Even since Samsung achieved great success in the AMOLED display market, china’s panel makers to rush and invest in the OLED technology ( despite the fact that the Chinese government promote the LCD technology. Currently Visionox, Sichuan CCO Display Technology, Truly Optpo-electronics, BOE Technology group, Tianma Micro-electronics , China Star Optoelectronics (CSOT) and EverDisplay all announced massive investment in the OLED display technology. Tablet PCs, near eye virtual reality devices , mobile devices, automotive monitors and OLED TV demand the development of new flexible display technology.
Just how big is OLED business? According to IHS Inc data, the revenue from flexible displays will increase from $ 3.7 billion @ 2016 to $ 15.5 billion @ 2022 ( 300% !). According to the rumor ( source: the korean Herald), Samsung will supply 100 million units of 5.5-inch OLED panels annual ( $ 2.58 billion deal) to apple.
According to the UBI Research’s OLED Manufacturing Equipment Annual Report, the global Gen6 flexible AMOLED manufacturing equipment market is expected to record USD 28,411 million in 2016-2020. 47% of this is for Apple’s use with USD 13,000 million.
Recently the web is bombarded with the news of how the 3D printing is taking over the world! Lots of companies are trying to get piece of the pie, including 3D Systems, Concept Laser, e-Manufacturing Solutions (EOS), Materialise, Matsuura, Realizer, Renshaw, RPM Innovations, SLM Solutions, Stratasys, Sodick, and Trumpf etc.
Airbus group has just open up an additive manufacturing center in Munich
GE will approx. 39million dollars in a new additive manufacturing center at Pittsburg.
NASA is testing 3D printing technology by manufacturing complex engine parts.
MTU / Airbus will use additive technology to manufacture components.
To strengthen its position in ultrafast fiber and supercontinuum lasers, NKT Photonics (Birkerød, Denmark) is acquiring Fianium (Southampton, England) in an all-cash transaction woth approximately EUR 27 million. The acquisition will also improve NKT Photonics’ global market position in terms of geographical coverage, manufacturing facilities, and complementary product portfolios.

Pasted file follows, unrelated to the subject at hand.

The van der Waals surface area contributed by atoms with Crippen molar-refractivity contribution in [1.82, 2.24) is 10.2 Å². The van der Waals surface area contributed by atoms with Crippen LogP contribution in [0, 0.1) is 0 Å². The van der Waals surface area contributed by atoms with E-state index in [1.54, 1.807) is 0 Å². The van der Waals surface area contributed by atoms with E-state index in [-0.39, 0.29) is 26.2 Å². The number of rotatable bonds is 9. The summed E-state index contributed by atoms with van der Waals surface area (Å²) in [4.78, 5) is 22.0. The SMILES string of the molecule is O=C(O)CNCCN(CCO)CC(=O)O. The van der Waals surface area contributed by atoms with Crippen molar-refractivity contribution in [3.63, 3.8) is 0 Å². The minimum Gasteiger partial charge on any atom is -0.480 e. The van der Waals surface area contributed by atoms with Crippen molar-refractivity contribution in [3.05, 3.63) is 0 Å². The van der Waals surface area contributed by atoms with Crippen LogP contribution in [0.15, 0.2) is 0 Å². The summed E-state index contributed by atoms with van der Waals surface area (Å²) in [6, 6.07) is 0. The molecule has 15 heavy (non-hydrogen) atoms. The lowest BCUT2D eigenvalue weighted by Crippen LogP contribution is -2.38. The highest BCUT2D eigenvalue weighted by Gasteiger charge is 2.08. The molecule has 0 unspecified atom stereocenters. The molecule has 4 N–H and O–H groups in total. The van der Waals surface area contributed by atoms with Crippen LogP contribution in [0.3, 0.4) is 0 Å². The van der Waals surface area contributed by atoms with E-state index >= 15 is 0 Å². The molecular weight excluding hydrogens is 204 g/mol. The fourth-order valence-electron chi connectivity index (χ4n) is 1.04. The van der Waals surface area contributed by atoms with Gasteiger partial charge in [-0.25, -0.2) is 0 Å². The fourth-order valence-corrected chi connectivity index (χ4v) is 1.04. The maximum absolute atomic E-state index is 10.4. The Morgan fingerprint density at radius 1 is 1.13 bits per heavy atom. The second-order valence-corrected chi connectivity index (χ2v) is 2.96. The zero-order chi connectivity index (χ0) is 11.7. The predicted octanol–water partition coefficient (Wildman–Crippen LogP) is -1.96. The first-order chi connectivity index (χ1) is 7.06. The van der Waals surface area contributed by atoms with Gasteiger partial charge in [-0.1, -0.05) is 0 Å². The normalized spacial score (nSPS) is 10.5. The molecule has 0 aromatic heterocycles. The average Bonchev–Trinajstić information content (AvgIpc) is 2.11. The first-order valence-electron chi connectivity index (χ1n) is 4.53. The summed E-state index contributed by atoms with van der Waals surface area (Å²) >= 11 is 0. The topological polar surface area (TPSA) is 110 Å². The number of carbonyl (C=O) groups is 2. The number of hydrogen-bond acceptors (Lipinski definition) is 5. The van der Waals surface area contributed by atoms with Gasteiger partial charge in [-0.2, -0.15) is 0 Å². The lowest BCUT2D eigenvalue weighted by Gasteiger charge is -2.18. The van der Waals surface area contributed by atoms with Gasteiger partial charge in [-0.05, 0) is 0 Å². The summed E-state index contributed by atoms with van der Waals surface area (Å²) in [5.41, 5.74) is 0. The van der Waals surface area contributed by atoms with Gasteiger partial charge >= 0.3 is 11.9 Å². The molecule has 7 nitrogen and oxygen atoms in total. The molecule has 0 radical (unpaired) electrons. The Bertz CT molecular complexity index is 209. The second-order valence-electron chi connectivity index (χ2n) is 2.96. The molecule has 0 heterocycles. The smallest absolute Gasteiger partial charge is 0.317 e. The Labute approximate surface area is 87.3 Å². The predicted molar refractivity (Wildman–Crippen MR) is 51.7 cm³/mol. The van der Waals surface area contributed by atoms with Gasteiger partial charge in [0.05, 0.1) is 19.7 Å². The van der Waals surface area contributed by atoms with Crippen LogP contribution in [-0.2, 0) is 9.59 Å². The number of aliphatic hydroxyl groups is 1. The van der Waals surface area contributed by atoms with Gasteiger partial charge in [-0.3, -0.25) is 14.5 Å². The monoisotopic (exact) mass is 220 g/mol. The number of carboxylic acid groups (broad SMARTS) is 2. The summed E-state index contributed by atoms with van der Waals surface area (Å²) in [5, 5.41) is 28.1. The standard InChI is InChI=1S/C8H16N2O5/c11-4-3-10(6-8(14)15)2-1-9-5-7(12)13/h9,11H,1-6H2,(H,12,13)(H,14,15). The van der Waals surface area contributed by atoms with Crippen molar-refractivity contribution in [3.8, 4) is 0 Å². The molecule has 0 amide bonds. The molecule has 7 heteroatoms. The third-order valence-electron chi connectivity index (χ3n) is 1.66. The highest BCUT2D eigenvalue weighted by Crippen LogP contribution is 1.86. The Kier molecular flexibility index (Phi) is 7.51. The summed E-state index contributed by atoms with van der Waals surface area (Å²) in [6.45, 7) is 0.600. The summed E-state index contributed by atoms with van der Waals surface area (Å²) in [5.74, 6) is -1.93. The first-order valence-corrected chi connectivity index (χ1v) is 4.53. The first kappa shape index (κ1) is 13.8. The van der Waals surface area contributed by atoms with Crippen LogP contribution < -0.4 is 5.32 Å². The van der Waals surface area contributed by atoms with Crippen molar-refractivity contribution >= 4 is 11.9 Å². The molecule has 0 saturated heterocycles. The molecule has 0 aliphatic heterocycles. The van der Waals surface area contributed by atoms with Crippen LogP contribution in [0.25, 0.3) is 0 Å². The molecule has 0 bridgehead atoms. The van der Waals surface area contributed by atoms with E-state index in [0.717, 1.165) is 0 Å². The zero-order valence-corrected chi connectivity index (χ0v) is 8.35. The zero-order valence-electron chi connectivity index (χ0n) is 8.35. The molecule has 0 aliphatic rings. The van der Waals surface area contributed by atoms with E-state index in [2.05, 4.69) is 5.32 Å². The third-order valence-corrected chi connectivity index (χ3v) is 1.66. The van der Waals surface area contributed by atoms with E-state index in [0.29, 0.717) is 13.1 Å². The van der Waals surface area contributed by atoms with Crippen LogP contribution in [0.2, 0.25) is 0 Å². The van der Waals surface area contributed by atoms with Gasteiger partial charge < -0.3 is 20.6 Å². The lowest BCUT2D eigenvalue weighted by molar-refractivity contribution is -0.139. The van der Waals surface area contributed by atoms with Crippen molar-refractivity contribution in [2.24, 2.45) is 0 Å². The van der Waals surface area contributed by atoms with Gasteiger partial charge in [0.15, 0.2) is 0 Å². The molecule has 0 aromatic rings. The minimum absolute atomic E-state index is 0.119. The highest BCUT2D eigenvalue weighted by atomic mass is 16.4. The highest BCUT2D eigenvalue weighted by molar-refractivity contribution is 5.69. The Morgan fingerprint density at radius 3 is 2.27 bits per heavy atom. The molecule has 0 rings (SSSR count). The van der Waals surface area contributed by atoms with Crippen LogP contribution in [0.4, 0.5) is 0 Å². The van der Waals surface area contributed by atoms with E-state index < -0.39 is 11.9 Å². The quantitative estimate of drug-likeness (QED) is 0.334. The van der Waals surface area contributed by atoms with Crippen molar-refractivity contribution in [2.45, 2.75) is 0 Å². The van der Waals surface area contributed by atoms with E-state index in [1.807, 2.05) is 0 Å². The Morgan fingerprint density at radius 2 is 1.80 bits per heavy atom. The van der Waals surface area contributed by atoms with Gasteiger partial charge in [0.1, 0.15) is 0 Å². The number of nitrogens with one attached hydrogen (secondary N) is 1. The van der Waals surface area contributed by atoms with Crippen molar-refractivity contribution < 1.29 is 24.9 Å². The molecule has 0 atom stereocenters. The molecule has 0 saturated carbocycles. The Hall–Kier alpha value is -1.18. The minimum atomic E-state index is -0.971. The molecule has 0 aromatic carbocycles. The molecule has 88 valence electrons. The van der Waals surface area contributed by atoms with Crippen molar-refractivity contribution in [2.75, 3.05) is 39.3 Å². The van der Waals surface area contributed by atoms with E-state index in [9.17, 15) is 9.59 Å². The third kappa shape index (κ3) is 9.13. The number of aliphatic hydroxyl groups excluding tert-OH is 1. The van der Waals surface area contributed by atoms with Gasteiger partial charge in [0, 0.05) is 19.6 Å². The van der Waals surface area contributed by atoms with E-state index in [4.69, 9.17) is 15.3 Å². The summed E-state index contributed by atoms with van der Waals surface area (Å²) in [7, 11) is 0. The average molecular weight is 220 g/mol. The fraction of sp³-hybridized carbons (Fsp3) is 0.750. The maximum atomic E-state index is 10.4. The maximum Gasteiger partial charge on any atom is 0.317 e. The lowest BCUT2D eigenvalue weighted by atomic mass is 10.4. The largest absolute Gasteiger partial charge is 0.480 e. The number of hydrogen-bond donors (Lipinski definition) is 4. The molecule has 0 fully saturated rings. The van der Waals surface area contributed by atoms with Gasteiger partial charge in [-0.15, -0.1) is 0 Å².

The $32.50-a-share deal provides a 42% premium to Rofin-Sinar’s Wednesday closing price of $22.91. Rofin-Sinar shares were slightly above the deal price in recent-after hours trading, rising 44% to $33.
Rofin-Sinar will postpone its annual meeting, which had been scheduled for Thursday.
Coherent expects the deal to close within six to nine months, and expects it to add to earnings per share in the first full year after closing.
Coherent said the purchase will strengthen its position in materials processing. It expects about $30 million of annual savings within 18 to 24 months of closing.
Coherent’s laser products are used for a wide range of applications including defense, graphic arts, life sciences and materials processing. For the year ended Oct. 3, the Santa Clara, Calif., company had net sales of $802.5 million.
Rofin-Sinar, which has operational headquarters in Plymouth, Mich., and Hamburg, Germany, posted net sales of $519.6 million for the year ended Sept. 30. It serves the semiconductor, automotive, machine-tool and solar sectors, among others.
Researchers at Heriot-Watt University in Edinburgh, Scotland have recently developed a super sensitive camera that could detect what is hidden behind the corners. The camera is called single-photon avalanche diode (SPAD) camera and using the photons echo mapping technique, it is possible to see beyond the line of sight!
Actually this technique is really not that new. In 2012, MIT researchers announce that they have developed a camera that can capture trillion frame per second. Using it, it is possible capture the photons that reflected from object or person around the corners.
f-theta objective is normally used together with a galvo-based laser scanner. It has 2 main functions: focus the laser spot and flatten the image field, as shown in the image below. The output beam displacement is equal to f*θ, thus was given the name of f-theta objective. Current leading companies for f-theta objectives includes SILL optics, Jenoptik , LINOS, ULO, II-IV etc.
Left: typical scan field with curvature using single focusing lens. middle: typical result of a flat field lens. Right: flat field objective can provide flat field and f*θ at the output (Source: Thorlabs).
By asking the following questions, it is possible to narrow down the selection of the scanning objectives:
What is the laser parameters (wavelength, average power, pulsed or CW?) -> determine the AR coating and the lens materials.
What is the required image field size and focused spot size? -> determine required focal length.
Is the telecentricity properties of the f-theta objective important? -> determine whether you would need a telecentric lens. For example, drilling application
So what to look at when shopping for a f-theta?
output beam quality
clear aperture of the objective
telecentric or not?
lens materials ?
achromatic or not?